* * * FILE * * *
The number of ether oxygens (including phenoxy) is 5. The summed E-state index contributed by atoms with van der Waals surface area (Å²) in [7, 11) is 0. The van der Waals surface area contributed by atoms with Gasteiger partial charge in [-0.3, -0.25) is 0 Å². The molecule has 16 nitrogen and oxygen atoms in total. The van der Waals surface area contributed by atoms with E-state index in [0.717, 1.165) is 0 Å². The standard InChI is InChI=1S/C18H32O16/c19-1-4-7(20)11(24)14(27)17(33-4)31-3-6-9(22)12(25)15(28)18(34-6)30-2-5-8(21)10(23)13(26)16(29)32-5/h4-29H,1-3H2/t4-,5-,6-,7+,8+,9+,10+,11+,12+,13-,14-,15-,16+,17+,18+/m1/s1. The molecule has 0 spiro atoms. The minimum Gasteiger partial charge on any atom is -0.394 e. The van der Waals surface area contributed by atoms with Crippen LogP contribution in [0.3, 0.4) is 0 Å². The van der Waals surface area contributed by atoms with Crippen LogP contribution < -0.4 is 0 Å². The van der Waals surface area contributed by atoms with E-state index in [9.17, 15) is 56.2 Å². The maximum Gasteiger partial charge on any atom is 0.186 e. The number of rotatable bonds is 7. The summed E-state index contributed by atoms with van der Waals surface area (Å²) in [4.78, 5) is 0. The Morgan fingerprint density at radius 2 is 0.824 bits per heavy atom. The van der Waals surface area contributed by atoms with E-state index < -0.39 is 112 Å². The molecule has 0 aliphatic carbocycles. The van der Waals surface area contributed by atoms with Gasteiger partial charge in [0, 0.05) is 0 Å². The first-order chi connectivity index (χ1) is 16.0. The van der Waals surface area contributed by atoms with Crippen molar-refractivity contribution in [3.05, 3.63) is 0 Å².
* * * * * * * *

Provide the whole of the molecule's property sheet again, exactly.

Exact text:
The number of ether oxygens (including phenoxy) is 5. The summed E-state index contributed by atoms with van der Waals surface area (Å²) in [7, 11) is 0. The van der Waals surface area contributed by atoms with Gasteiger partial charge in [-0.3, -0.25) is 0 Å². The molecule has 16 nitrogen and oxygen atoms in total. The van der Waals surface area contributed by atoms with E-state index in [0.717, 1.165) is 0 Å². The standard InChI is InChI=1S/C18H32O16/c19-1-4-7(20)11(24)14(27)17(33-4)31-3-6-9(22)12(25)15(28)18(34-6)30-2-5-8(21)10(23)13(26)16(29)32-5/h4-29H,1-3H2/t4-,5-,6-,7+,8+,9+,10+,11+,12+,13-,14-,15-,16+,17+,18+/m1/s1. The molecule has 0 spiro atoms. The minimum Gasteiger partial charge on any atom is -0.394 e. The van der Waals surface area contributed by atoms with Crippen LogP contribution in [0.3, 0.4) is 0 Å². The van der Waals surface area contributed by atoms with Crippen LogP contribution < -0.4 is 0 Å². The van der Waals surface area contributed by atoms with E-state index in [9.17, 15) is 56.2 Å². The maximum Gasteiger partial charge on any atom is 0.186 e. The number of rotatable bonds is 7. The summed E-state index contributed by atoms with van der Waals surface area (Å²) in [4.78, 5) is 0. The Morgan fingerprint density at radius 2 is 0.824 bits per heavy atom. The van der Waals surface area contributed by atoms with E-state index < -0.39 is 112 Å². The molecule has 0 aliphatic carbocycles. The van der Waals surface area contributed by atoms with Gasteiger partial charge in [0, 0.05) is 0 Å². The first-order chi connectivity index (χ1) is 16.0. The van der Waals surface area contributed by atoms with Crippen molar-refractivity contribution in [3.05, 3.63) is 0 Å².